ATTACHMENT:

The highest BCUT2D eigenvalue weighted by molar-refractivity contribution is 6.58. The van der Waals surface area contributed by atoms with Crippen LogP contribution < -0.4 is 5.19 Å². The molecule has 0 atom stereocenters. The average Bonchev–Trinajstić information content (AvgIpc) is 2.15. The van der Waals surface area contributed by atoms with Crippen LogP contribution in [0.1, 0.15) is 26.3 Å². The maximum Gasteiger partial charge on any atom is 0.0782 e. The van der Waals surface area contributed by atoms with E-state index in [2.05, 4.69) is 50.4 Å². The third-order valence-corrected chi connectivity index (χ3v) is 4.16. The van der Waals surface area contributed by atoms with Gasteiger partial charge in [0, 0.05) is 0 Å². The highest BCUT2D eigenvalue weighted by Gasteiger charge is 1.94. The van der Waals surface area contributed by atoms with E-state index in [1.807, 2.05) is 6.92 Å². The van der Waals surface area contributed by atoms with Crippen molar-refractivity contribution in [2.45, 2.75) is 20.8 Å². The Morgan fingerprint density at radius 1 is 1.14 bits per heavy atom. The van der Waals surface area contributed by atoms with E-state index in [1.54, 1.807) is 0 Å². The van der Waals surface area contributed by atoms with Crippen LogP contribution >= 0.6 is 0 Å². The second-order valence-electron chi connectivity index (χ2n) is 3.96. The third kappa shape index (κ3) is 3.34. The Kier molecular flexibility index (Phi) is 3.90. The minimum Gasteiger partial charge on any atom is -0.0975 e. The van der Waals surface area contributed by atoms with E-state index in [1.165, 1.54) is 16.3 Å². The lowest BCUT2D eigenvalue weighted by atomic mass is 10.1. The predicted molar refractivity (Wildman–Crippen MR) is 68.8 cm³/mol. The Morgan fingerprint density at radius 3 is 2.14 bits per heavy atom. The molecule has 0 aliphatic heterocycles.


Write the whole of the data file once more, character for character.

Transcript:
The highest BCUT2D eigenvalue weighted by molar-refractivity contribution is 6.58. The van der Waals surface area contributed by atoms with Crippen LogP contribution < -0.4 is 5.19 Å². The molecule has 0 atom stereocenters. The average Bonchev–Trinajstić information content (AvgIpc) is 2.15. The van der Waals surface area contributed by atoms with Crippen LogP contribution in [0.1, 0.15) is 26.3 Å². The maximum Gasteiger partial charge on any atom is 0.0782 e. The van der Waals surface area contributed by atoms with E-state index in [2.05, 4.69) is 50.4 Å². The third-order valence-corrected chi connectivity index (χ3v) is 4.16. The van der Waals surface area contributed by atoms with Gasteiger partial charge in [0, 0.05) is 0 Å². The highest BCUT2D eigenvalue weighted by Gasteiger charge is 1.94. The van der Waals surface area contributed by atoms with E-state index in [1.807, 2.05) is 6.92 Å². The van der Waals surface area contributed by atoms with Crippen molar-refractivity contribution in [2.45, 2.75) is 20.8 Å². The Morgan fingerprint density at radius 1 is 1.14 bits per heavy atom. The van der Waals surface area contributed by atoms with E-state index in [1.54, 1.807) is 0 Å². The van der Waals surface area contributed by atoms with Crippen LogP contribution >= 0.6 is 0 Å². The second-order valence-electron chi connectivity index (χ2n) is 3.96. The third kappa shape index (κ3) is 3.34. The Kier molecular flexibility index (Phi) is 3.90. The minimum Gasteiger partial charge on any atom is -0.0975 e. The van der Waals surface area contributed by atoms with E-state index in [1.165, 1.54) is 16.3 Å². The lowest BCUT2D eigenvalue weighted by atomic mass is 10.1. The predicted molar refractivity (Wildman–Crippen MR) is 68.8 cm³/mol. The Morgan fingerprint density at radius 3 is 2.14 bits per heavy atom. The molecule has 0 aliphatic heterocycles.